Virginia, which for decades has sent thousands of people to jail for selling or using marijuana, is about to make it legal.
In a historic shift for this traditionally conservative Southern state, the General Assembly voted Friday to allow its possession, manufacture and sale.
But while lawmakers in the House of Delegates and Senate agree on legalizing the substance, the chambers will have to work out differences in their proposed bills before a final version reaches Gov. Ralph Northam, who has signaled he will sign their legislation into law. Beginning in 2024, cannabis can be sold in regulated stores, with tax revenue going to pre-K and public health programs, addiction treatment and a fund to remedy the effects of the drug’s criminalization.
“There are more deaths from legal pharmaceuticals … sold at your local CVS and Walgreens that cause way more deaths than anything that marijuana — cannabis — will do,” said Del. Don Scott, D-Portsmouth, stressing that the prosecution of marijuana use disproportionately harms Black and brown Virginians.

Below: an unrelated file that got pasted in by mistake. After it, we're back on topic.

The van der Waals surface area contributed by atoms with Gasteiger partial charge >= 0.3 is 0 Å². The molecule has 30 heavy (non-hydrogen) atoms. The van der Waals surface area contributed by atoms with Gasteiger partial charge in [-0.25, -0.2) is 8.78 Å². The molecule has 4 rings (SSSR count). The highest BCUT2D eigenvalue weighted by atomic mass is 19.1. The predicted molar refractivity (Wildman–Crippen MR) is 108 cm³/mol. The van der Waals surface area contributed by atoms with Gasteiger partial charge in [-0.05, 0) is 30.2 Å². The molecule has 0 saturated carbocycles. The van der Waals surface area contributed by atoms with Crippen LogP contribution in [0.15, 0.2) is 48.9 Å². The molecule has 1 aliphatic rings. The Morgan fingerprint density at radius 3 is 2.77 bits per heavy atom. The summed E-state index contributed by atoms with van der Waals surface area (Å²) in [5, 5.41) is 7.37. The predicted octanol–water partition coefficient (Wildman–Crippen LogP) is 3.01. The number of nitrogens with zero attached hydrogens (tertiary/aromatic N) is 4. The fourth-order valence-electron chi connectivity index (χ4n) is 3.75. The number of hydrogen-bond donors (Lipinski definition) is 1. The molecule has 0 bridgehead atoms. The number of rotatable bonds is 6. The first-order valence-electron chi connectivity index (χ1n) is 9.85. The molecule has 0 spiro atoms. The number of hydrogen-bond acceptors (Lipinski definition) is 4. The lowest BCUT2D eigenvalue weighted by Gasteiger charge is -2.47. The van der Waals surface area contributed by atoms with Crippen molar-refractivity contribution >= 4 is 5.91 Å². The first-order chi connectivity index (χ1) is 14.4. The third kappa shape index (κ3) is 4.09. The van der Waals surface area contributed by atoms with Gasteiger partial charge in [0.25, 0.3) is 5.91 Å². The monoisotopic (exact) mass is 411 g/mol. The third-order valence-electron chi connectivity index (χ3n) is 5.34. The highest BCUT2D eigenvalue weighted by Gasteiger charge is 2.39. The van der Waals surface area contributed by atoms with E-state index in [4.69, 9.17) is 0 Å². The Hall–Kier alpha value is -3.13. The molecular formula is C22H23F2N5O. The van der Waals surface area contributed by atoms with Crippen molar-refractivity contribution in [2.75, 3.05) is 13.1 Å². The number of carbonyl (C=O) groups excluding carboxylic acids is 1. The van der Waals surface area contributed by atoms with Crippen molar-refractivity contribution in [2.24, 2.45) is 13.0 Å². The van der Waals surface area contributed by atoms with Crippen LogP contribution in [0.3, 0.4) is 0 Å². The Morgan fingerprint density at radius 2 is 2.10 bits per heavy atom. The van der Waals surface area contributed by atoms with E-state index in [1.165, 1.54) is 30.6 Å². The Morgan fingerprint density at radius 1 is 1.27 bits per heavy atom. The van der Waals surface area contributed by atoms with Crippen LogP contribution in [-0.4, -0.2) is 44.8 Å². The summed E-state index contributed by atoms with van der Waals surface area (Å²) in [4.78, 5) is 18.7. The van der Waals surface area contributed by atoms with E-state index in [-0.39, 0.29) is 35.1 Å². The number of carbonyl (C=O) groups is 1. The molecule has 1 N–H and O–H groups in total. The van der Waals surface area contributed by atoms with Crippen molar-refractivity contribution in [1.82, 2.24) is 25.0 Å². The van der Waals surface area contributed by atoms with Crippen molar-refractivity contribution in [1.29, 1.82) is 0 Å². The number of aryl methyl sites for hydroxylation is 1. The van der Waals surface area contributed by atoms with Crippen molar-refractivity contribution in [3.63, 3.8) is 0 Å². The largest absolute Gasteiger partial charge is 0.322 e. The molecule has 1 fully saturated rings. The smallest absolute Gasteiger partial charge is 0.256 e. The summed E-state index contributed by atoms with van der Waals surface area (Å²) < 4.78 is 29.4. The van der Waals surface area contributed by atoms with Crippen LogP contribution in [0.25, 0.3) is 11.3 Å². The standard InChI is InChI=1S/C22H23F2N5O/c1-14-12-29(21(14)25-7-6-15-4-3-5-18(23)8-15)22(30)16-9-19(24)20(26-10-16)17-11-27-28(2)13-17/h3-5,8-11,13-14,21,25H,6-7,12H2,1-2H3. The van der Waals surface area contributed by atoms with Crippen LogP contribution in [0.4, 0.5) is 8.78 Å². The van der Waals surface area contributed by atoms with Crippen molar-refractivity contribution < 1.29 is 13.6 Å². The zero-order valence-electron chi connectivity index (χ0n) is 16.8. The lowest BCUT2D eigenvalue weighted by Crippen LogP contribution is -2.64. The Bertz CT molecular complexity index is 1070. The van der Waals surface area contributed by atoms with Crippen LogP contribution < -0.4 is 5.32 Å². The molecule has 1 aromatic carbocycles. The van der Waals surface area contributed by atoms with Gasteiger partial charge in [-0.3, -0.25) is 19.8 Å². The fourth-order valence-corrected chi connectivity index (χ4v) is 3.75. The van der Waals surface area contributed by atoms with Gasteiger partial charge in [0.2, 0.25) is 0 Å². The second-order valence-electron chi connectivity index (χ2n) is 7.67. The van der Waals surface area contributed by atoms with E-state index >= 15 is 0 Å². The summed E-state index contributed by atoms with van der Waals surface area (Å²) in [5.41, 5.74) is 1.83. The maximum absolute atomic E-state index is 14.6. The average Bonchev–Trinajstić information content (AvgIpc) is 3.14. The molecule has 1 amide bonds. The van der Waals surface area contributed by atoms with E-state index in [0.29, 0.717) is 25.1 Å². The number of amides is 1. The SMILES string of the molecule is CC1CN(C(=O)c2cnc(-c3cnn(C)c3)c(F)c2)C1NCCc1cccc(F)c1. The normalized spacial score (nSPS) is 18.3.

Under the Senate bill, passed Friday afternoon, simple possession would be legal starting in July, but retail sales would not start until 2024. The House of Delegates passed a similar bill earlier in the day.
This is the second year Democrats are in control of the General Assembly and the governor’s mansion. They have faced mounting calls from activists to reform the state’s criminal justice system and to address racial and ethnic inequities exacerbated by the coronavirus pandemic.
Friday’s votes fell largely down party lines.
Sen. Bill DeSteph, R-Virginia Beach, criticized a portion of the Senate bill for “provid(ing) preferential treatment to one group or class of citizen.”
“That’s referred to as discrimination,” DeSteph said. “What we’re trying to do here is perpetuate the same thing we’re trying to stop.”
The state had already decriminalized marijuana last year. Being caught with up to an ounce of marijuana will land you a $25 civil fine, akin to a parking ticket. Before that, it could have resulted in a criminal conviction, a $500 fine and 30 days in jail for a first offense — and up to a year in jail for a second or subsequent offense.
“It was a good first step, but more is needed,” Sen. Louise Lucas, D-Portsmouth, said about last year’s change before Friday’s votes to legalize. “The (Senate) bill is the next step.”
From 2010 to 2018, there were almost 200,000 marijuana possession arrests in Virginia, and nearly 39,000 of those were in Hampton Roads, according to Old Dominion University’s 2019 State of the Region report.
About 68% of Virginia’s registered voters support legalizing marijuana, according to poll results released Tuesday by the Wason Center for Civic Leadership at Christopher Newport University.